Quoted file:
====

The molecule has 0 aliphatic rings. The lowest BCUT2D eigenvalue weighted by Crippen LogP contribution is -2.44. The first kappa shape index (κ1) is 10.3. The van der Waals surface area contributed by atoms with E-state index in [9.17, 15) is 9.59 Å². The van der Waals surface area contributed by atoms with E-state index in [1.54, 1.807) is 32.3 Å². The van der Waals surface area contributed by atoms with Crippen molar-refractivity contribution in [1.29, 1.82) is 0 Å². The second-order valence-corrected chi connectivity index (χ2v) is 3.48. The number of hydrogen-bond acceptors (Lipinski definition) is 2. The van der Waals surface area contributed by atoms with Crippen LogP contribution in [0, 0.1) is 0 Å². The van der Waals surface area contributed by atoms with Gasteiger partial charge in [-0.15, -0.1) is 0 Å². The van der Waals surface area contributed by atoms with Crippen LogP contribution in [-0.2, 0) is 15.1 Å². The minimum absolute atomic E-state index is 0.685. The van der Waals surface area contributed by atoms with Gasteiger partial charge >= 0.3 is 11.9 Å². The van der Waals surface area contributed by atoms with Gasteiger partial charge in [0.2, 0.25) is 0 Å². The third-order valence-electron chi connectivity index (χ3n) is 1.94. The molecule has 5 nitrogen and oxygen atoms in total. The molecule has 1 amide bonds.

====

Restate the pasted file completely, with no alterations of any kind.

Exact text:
The molecule has 0 aliphatic rings. The lowest BCUT2D eigenvalue weighted by Crippen LogP contribution is -2.44. The first kappa shape index (κ1) is 10.3. The van der Waals surface area contributed by atoms with E-state index in [9.17, 15) is 9.59 Å². The van der Waals surface area contributed by atoms with E-state index in [1.54, 1.807) is 32.3 Å². The van der Waals surface area contributed by atoms with Crippen molar-refractivity contribution in [1.29, 1.82) is 0 Å². The second-order valence-corrected chi connectivity index (χ2v) is 3.48. The number of hydrogen-bond acceptors (Lipinski definition) is 2. The van der Waals surface area contributed by atoms with Crippen LogP contribution in [0, 0.1) is 0 Å². The van der Waals surface area contributed by atoms with Gasteiger partial charge in [-0.15, -0.1) is 0 Å². The van der Waals surface area contributed by atoms with Crippen LogP contribution in [-0.2, 0) is 15.1 Å². The minimum absolute atomic E-state index is 0.685. The van der Waals surface area contributed by atoms with Gasteiger partial charge >= 0.3 is 11.9 Å². The van der Waals surface area contributed by atoms with Gasteiger partial charge in [0.2, 0.25) is 0 Å². The third-order valence-electron chi connectivity index (χ3n) is 1.94. The molecule has 5 nitrogen and oxygen atoms in total. The molecule has 1 amide bonds.